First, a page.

Mars Fact File

Mars is the fourth planet from the sun and is almost half the size of Earth. Mars orbits the sun at an average distance of 227,936,640 km. A full orbit around the sun takes around 687 Earth days. At 24.7 hours, a day on Mars is only slightly longer than a day on Earth.

The surface of Mars has undergone many changes due to volcanism, impacts from other bodies, movements of its crust, and atmospheric effects such as dust storms. The dust storms can reach tremendous proportions. Recent Hubble images have shown the whole surface of the planet covered with a massive dust storm. Polar ice caps are present on Mars. These ice caps increase and decrease in size depending on the season.

Mars has some remarkable geological characteristics, including the largest volcanic mountain in the solar system, Olympus Mons (27 km high and 600 km across); volcanoes in the northern Tharsis region that are so huge they deform the planet's roundness; and a gigantic equatorial rift valley, the Valles Marineris.

Mars has two small moons, Phobos and Deimos. It is uncertain how they formed, but it is believed that they may be asteroids that have been snared by Mars' gravity.

Mars: Facts & Figures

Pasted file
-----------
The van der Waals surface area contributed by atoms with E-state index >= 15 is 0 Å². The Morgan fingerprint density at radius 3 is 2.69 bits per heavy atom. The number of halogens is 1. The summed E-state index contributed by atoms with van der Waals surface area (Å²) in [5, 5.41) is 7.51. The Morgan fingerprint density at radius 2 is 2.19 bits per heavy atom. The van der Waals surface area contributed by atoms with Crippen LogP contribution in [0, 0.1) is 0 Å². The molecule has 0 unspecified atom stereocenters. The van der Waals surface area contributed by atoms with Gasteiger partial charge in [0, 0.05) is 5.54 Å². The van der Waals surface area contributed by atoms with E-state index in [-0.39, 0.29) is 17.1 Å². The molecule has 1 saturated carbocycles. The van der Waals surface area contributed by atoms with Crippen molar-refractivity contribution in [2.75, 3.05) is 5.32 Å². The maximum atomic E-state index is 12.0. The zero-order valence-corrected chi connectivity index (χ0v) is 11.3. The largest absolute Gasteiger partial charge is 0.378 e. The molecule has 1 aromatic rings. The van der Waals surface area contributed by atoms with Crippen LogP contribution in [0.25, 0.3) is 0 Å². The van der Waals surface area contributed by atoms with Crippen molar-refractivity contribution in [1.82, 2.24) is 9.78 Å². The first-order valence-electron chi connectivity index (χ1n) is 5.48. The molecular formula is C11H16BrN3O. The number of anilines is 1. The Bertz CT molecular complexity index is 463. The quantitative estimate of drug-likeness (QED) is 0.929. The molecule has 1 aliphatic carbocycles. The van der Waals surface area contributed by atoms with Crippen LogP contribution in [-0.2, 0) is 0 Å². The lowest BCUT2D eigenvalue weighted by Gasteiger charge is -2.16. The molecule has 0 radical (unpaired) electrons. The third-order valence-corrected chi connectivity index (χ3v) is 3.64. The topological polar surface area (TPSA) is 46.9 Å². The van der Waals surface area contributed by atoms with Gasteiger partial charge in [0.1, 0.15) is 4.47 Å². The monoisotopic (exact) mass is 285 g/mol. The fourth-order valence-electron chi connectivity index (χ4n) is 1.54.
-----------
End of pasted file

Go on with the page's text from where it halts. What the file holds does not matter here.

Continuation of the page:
• Average Distance from the Sun: Metric: 227,936,640 km
  • Perihelion (closest): Metric: 206,600,000 km
  • Aphelion (farthest): Metric: 249,200,000 km
  • Equatorial Radius: Metric: 3,397 km
  • Equatorial Circumference: Metric: 21,344 km
  • Mass: 641,850,000,000,000,000,000,000 kg
  • Volume: 163,140,00,000 km3
  • Density: 3.94 g/cm3
  • Surface Area: 144,100,000 km2
  • Equatorial Surface Gravity: 3.693 m/s2
  • Escape Velocity: 18,072 km/h
  • Length of Day: 24.62 hours
  • Length of Year: 686.93 Earth days
  • Mean Orbit Velocity: 86,871 km/h
  • Orbital Eccentricity: .0934
  • Orbital Inclination to Ecliptic: 1.8 degrees
  • Equatorial Inclination to Orbit: 25.19
  • Orbital Circumference: 1.366,900,000 km
  • Min/Max Surface Temperature: -87 to -5 °C
  • Atmospheric Constituents: Carbon Dioxide, Nitrogen, Argon
  • Number of Moons: 2

Source: NASA